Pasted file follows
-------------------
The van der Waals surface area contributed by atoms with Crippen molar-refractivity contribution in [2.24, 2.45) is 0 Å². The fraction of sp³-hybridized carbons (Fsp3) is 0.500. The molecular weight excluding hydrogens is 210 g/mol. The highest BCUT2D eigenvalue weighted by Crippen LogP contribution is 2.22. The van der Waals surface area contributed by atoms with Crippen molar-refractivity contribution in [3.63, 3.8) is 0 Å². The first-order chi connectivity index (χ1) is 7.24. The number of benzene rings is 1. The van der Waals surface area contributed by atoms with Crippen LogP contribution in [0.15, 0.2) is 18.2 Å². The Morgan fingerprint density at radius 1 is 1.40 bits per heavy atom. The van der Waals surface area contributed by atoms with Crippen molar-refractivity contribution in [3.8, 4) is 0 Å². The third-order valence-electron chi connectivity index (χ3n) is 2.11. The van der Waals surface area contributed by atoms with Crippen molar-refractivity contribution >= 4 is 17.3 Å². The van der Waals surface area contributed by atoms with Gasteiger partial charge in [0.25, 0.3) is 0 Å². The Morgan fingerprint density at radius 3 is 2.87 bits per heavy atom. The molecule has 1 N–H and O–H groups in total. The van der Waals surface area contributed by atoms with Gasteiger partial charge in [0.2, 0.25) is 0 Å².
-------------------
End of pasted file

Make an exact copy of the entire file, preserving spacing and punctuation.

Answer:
The van der Waals surface area contributed by atoms with Crippen molar-refractivity contribution in [2.24, 2.45) is 0 Å². The fraction of sp³-hybridized carbons (Fsp3) is 0.500. The molecular weight excluding hydrogens is 210 g/mol. The highest BCUT2D eigenvalue weighted by Crippen LogP contribution is 2.22. The van der Waals surface area contributed by atoms with Crippen molar-refractivity contribution in [3.63, 3.8) is 0 Å². The first-order chi connectivity index (χ1) is 7.24. The number of benzene rings is 1. The van der Waals surface area contributed by atoms with Crippen LogP contribution in [0.15, 0.2) is 18.2 Å². The Morgan fingerprint density at radius 1 is 1.40 bits per heavy atom. The van der Waals surface area contributed by atoms with Crippen molar-refractivity contribution in [3.8, 4) is 0 Å². The third-order valence-electron chi connectivity index (χ3n) is 2.11. The van der Waals surface area contributed by atoms with Crippen molar-refractivity contribution >= 4 is 17.3 Å². The van der Waals surface area contributed by atoms with Gasteiger partial charge in [0.25, 0.3) is 0 Å². The Morgan fingerprint density at radius 3 is 2.87 bits per heavy atom. The molecule has 1 N–H and O–H groups in total. The van der Waals surface area contributed by atoms with Gasteiger partial charge in [0.2, 0.25) is 0 Å².